In addition to her duties as a journalist, she served as the station's director of drama and literature and produced hundreds of plays and other programs for broadcast. Also while in New York, Harjo helped to found the Spiderwoman Theater Company, an improvisational group. She played various roles in repertory company productions and sang in Gilbert and Sullivan performances. But, as the years, passed, she felt a growing obligation to help Native Americans.
In 1974, Harjo moved to Washington, D.C., where she served as a legislative liaison for two law firms which were involved with Native American rights. Then, in 1978, President Jimmy Carter appointed her a congressional liaison for Indian Affairs, a job in which she helped plan and draft legislation, including laws that would protect Indian lands and tribal governmental tax status. She also worked for the National Congress of American Indians (NCAI), an organization devoted to safeguarding the rights of Native Americans.
When the 1980s ushered in a new president whose Republican agenda was far different than that of his predecessor, Harjo's activities shifted to battling proposed budget cuts in Indian programs and attempts to turn over control of tribal and federal schools to the states. She also continued to champion legal cases involving treaty rights, individual civil liberties, land claims, environmental protection, and restoring federal recognition to tribes that lost their official status as Indians as a result of the government's termination policies of the 1950s.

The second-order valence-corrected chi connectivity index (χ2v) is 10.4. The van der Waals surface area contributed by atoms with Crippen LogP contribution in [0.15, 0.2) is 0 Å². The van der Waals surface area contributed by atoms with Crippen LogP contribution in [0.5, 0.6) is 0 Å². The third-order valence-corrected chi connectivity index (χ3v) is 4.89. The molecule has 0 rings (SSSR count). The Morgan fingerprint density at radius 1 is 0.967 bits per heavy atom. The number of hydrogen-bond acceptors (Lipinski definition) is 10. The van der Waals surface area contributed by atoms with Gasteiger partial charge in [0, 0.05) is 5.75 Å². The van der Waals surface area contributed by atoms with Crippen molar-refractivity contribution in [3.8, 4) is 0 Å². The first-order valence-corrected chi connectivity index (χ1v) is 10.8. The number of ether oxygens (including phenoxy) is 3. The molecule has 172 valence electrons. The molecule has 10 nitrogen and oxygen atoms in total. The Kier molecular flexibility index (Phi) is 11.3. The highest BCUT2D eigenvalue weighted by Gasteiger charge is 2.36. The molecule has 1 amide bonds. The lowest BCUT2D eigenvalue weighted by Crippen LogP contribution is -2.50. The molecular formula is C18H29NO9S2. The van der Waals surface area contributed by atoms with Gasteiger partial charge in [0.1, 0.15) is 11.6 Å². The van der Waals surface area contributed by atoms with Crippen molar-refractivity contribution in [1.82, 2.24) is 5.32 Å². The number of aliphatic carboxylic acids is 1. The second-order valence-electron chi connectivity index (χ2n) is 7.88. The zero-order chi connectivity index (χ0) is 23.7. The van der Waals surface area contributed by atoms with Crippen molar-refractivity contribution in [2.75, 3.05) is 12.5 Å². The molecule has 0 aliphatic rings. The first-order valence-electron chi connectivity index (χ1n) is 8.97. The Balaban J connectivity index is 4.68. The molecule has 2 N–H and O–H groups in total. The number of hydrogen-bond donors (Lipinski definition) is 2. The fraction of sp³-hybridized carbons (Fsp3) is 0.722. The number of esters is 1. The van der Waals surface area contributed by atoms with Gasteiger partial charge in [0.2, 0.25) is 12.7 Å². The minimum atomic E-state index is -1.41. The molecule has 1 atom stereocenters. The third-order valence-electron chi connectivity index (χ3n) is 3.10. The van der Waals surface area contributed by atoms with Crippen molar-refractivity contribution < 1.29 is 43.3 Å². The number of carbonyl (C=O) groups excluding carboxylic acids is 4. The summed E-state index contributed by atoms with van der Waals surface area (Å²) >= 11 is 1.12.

In 1984, Harjo returned to the NCAI, this time as the organization's executive director. Over the next six years, she provided the leadership for the NCAI's national policy activities, focusing in particular on legislative and litigation efforts and cultural concerns. She lobbied on behalf of the nation's nearly two million Indians who faced massive cuts in their federal funds during the Reagan administration. One of Harjo's biggest concerns was the decline in health clinics on reservations; poor health care led to a higher mortality rate among Native Americans, who already suffer high incidences of cancer, diabetes, suicide and alcoholism.
The year 1984 also marked the beginning of her role as founder and president of The Morning Star Institute. The organization focuses on protecting sacred lands and developing cultural rights policies to protect tribal names, symbols, history and music. In addition, the organization conducts programs and sponsors events in the areas of Native arts, cultural and traditional rights, youth, the environment, and leadership training. In addition, Harjo is the co-founder and vice president of Native Children's Survival, dedicated to "the healing of Mother Earth and her children."
Since the 1970s, Harjo has proven to be not only a high-profile spokesperson for Native Americans, but she also is a savvy lobbyist who has been able to deliver the goods. She has been instrumental in securing the return of one million acres, including holy lands, to the Cheyenne, Arapaho, Lakota, Zuni, Taos, Mashantucket, and other Indian nations. She also has conducted more than 450 successful legislative efforts, including extending the amount of time a Native American can sue for damages against third parties, creating protections for Native American children, and instituting protective measures for Indian lands and tribal governmental tax status.